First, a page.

Stocks & Commodities V. 25:6 (98, 97): At The Close by J.L. Lord
New Margin Rules (Part I)
On April 2, 2007, the Securities and Exchange Commission (SEC) granted permission to the retail brokerage industry to adopt margin requirements in the style of those used by the Chicago Board Options Exchange (CBOE). For many investors, the new rules represent a significant addition to their purchasing power. It makes sense that these investors would want to know not only how they got the extra money, but what they are allowed to do with it.
WHAT IS MARGIN?
Whenever a trader initiates a trade, a broker will require
money from that trader up front in order to help ensure that the winning party gets paid. That amount of money is referred to as a margin requirement.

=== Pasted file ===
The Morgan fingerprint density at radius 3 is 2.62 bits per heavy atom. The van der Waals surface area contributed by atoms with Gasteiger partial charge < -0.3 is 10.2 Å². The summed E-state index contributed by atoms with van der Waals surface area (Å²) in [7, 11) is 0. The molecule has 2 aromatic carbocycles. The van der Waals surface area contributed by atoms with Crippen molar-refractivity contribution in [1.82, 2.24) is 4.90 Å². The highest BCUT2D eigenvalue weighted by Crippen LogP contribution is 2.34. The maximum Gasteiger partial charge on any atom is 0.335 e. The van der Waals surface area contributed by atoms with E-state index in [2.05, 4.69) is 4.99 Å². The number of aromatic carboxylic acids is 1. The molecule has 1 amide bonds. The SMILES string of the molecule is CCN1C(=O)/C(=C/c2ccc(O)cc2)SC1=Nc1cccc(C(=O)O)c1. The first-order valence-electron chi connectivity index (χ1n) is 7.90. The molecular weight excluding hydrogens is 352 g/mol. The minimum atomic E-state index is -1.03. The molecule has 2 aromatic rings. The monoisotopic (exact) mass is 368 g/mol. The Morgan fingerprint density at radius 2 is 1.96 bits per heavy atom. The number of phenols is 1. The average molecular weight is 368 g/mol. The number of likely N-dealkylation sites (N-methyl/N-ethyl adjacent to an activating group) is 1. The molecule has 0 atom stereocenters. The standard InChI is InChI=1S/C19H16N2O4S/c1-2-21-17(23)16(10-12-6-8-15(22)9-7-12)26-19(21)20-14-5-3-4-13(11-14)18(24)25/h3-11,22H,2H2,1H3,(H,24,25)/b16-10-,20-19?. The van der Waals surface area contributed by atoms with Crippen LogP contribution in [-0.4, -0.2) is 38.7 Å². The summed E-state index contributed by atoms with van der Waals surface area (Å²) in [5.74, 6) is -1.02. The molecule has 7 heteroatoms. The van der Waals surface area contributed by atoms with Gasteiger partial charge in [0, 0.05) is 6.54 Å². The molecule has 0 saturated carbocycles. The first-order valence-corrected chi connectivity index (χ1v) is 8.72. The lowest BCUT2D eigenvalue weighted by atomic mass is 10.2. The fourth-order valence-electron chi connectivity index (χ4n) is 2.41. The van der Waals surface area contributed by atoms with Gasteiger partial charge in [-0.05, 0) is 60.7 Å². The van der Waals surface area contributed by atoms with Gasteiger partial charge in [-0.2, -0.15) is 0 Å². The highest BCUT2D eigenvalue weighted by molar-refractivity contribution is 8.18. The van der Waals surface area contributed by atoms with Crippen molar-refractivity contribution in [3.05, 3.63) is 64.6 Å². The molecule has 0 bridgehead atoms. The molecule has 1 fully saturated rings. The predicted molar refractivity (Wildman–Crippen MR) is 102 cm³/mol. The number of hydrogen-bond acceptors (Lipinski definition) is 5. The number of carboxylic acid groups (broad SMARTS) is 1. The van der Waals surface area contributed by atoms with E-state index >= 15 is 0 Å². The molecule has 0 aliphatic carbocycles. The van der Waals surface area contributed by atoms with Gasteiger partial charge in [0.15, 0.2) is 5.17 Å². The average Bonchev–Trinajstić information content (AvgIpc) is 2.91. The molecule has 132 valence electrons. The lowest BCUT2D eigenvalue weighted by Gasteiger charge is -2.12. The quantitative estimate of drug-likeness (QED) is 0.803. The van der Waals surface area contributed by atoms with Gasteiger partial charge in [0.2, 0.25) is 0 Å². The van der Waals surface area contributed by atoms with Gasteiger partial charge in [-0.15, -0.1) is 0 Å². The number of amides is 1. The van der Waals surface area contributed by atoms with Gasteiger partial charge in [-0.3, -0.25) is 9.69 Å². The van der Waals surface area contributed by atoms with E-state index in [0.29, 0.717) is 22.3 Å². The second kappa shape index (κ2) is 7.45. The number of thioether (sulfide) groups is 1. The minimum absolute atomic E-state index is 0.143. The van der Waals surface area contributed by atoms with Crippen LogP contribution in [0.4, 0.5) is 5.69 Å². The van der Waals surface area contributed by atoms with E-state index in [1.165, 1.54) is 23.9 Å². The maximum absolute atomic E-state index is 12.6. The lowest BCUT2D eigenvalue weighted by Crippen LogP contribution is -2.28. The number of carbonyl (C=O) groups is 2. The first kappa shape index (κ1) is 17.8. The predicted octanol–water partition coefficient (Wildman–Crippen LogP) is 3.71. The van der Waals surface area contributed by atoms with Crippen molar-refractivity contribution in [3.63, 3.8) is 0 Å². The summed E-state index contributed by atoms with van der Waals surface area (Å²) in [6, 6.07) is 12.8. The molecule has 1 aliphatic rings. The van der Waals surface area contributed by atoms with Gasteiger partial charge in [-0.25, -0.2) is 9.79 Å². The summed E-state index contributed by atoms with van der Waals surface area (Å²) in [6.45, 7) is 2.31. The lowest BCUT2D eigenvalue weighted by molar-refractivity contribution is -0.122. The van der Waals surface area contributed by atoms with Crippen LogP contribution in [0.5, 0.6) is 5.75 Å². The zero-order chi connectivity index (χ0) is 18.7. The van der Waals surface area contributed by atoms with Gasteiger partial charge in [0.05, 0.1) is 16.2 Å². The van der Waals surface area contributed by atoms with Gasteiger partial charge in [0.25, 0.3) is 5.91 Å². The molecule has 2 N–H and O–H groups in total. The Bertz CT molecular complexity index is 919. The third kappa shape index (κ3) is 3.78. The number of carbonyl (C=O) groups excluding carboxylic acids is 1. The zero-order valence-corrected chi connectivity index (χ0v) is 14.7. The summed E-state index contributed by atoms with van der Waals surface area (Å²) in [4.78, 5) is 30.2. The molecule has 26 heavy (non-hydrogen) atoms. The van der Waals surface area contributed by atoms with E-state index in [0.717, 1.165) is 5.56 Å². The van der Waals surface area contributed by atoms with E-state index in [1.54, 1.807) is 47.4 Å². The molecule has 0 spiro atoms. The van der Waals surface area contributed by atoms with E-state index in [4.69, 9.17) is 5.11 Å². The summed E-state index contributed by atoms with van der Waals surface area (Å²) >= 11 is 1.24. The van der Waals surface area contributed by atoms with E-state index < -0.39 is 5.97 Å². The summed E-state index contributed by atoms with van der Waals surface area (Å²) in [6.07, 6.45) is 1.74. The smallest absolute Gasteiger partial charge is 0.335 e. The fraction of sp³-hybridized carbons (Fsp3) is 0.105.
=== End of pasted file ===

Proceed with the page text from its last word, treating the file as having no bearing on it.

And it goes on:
The typical margin requirement for a stock purchase is
50% of the purchase price of the stock. For an investor
looking to purchase 100 shares of Google, Inc. (GOOG), currently trading for $450 per share, the funds necessary to own this position would be:
$450 (per share) x 50% x 100 shares = $22,500
The idea is that if GOOG loses half of its value, the broker has set aside enough funds to pay for his investor’s loss.